Thursday, April 11, 2013
Marie throws herself into dance and is soon modeling in the studio of Edgar Degas, where her image will forever be immortalized as Little Dancer Aged Fourteen. There she meets a wealthy male patron of the ballet, but might the assistance he offers come with strings attached? Meanwhile Antoinette, derailed by her love for the dangerous Émile Abadie, must choose between honest labor and the more profitable avenues open to a young woman of the Parisian demimonde.
Set at a moment of profound artistic, cultural, and societal change, The Painted Girls is a tale of two remarkable sisters rendered uniquely vulnerable to the darker impulses of “civilized society.” In the end, each will come to realize that her salvation, if not survival, lies with the other. -- Riverhead
On Tuesday evening, my book club was fortunate enough to be joined (via Skype) by Cathy Marie Buchanan, author of THE PAINTED GIRLS. You might not remember this, but I reviewed THE PAINTED GIRLS back in January and declared that it will be one of my favorite books of 2013. This novel epitomized everything I love about historical fiction and I just knew I had to share it with my friends.
For the most part, I think we all enjoyed the novel but I'm pretty sure I liked it the most. Two of the members voiced that they wished there was more about the history of the Paris Opera, and I do see their point. We were all interested in the inner workings of the ballet, and we were surprised that the young girls who were training for the ballet weren't from well-to-do families. Rather they were usually from less fortunate families and were working to help support them. Not quite the glamorous life that we were expecting!
In addition, we spent a lot of time discussing Marie and Antoinette and their relationship. I think we all agreed that their relationship was very realistic and represented a genuine sisterly bond. They had occasional tiffs and bouts of jealousy, but they both loved each other dearly and wanted to protect the other one.
There is a really good reading guide on the publisher's website that many book clubs will want to use to discuss this book. While I had the questions printed out and ready to go, we found that we didn't need them. We were all anxious to discuss different aspects of the novel; and for the most part, I think we addressed in some way many, if not most, of the questions.
After we discussed the book for almost an hour, Ms. Buchanan called in to join us. After a few technical glitches (on my part!), we finally settled in and listened to her discuss THE PAINTED GIRLS. Of course, I had many questions I wanted to ask her about her inspiration for the novel as well as her research; and fortunately, she answered most of them when she gave us some background on her writing. It was incredibly interesting to hear about how much research she conducted on Paris, the ballet, Degas, and the social conditions of the time period.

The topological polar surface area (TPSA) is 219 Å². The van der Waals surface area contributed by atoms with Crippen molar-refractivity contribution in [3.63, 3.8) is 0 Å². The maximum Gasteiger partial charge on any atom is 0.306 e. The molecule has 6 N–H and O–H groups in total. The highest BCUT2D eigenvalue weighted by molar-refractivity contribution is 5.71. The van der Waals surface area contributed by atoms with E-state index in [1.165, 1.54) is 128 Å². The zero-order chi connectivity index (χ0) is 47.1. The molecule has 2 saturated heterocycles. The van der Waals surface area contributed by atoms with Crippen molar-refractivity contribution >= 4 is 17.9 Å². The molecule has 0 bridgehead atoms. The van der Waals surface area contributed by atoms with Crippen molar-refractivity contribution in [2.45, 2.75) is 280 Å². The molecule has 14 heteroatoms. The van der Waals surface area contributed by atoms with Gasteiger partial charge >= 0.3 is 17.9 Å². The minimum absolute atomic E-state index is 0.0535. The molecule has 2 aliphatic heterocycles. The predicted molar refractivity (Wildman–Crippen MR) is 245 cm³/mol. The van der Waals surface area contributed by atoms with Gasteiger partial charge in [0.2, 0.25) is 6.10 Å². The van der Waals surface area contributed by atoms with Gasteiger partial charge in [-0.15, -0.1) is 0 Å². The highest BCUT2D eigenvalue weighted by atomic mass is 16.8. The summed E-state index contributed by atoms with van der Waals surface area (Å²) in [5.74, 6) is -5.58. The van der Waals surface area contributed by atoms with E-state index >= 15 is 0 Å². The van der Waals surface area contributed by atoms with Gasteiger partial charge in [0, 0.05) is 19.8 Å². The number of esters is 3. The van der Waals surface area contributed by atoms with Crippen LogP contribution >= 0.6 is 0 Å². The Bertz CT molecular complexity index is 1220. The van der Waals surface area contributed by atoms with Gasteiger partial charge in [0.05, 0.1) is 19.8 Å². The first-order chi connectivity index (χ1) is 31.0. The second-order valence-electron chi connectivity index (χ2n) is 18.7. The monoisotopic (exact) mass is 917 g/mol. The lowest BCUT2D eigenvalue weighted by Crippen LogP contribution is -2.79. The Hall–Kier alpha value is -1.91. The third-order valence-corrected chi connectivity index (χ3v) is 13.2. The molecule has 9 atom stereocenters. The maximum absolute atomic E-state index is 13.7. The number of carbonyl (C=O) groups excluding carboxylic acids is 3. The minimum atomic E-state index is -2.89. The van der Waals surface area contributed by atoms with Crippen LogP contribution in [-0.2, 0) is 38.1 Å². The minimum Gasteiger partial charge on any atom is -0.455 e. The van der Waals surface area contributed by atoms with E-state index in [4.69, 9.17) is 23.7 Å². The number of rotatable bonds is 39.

Ms. Buchanan was absolutely delightful. It was immediately apparent that she loves to write and research her subjects. Her passion for her work was so inspiring! Plus, I loved hearing her insight into THE PAINTED GIRLS because it made me appreciate the story even more. Towards the end of the call, we shared some of our favorite recent reads, and we were even lucky enough to hear a little bit about her next novel.
Overall, we had a wonderful meeting and we were all impressed by Ms. Buchanan and her novel. Truly, I highly recommend selecting THE PAINTED GIRLS for a future meeting and inviting the author to "join" you. Ms. Buchanan is available for author chats and you can request one here.
Next month, we will be reading THE GARDEN OF EVENING MISTS by Tan Twan Eng.This novel was nominated for the 2012 Man Booker Prize and it looks fabulous. I can't wait to read it!
Summary: It's Malaya, 1949. After studying law at Cambridge and time spent helping to prosecute Japanese war criminals, Yun Ling Teoh, herself the scarred lone survivor of a brutal Japanese wartime camp, seeks solace among the jungle fringed plantations of Northern Malaya where she grew up as a child. There she discovers Yugiri, the only Japanese garden in Malaya, and its owner and creator, the enigmatic Aritomo, exiled former gardener of the Emperor of Japan. Despite her hatred of the Japanese, Yun Ling seeks to engage Aritomo to create a garden in Kuala Lumpur, in memory of her sister who died in the camp. Aritomo refuses, but agrees to accept Yun Ling as his apprentice 'until the monsoon comes'. Then she can design a garden for herself.
As the months pass, Yun Ling finds herself intimately drawn to her sensei and his art while, outside the garden, the threat of murder and kidnapping from the guerrillas of the jungle hinterland increases with each passing day. But the Garden of Evening Mists is also a place of mystery.
Who is Aritomo and how did he come to leave Japan? Why is it that Yun Ling's friend and host Magnus Praetorius, seems to almost immune from the depredations of the Communists? What is the legend of 'Yamashita's Gold' and does it have any basis in fact? And is the real story of how Yun Ling managed to survive the war perhaps the darkest secret of all? -- Weinstein Books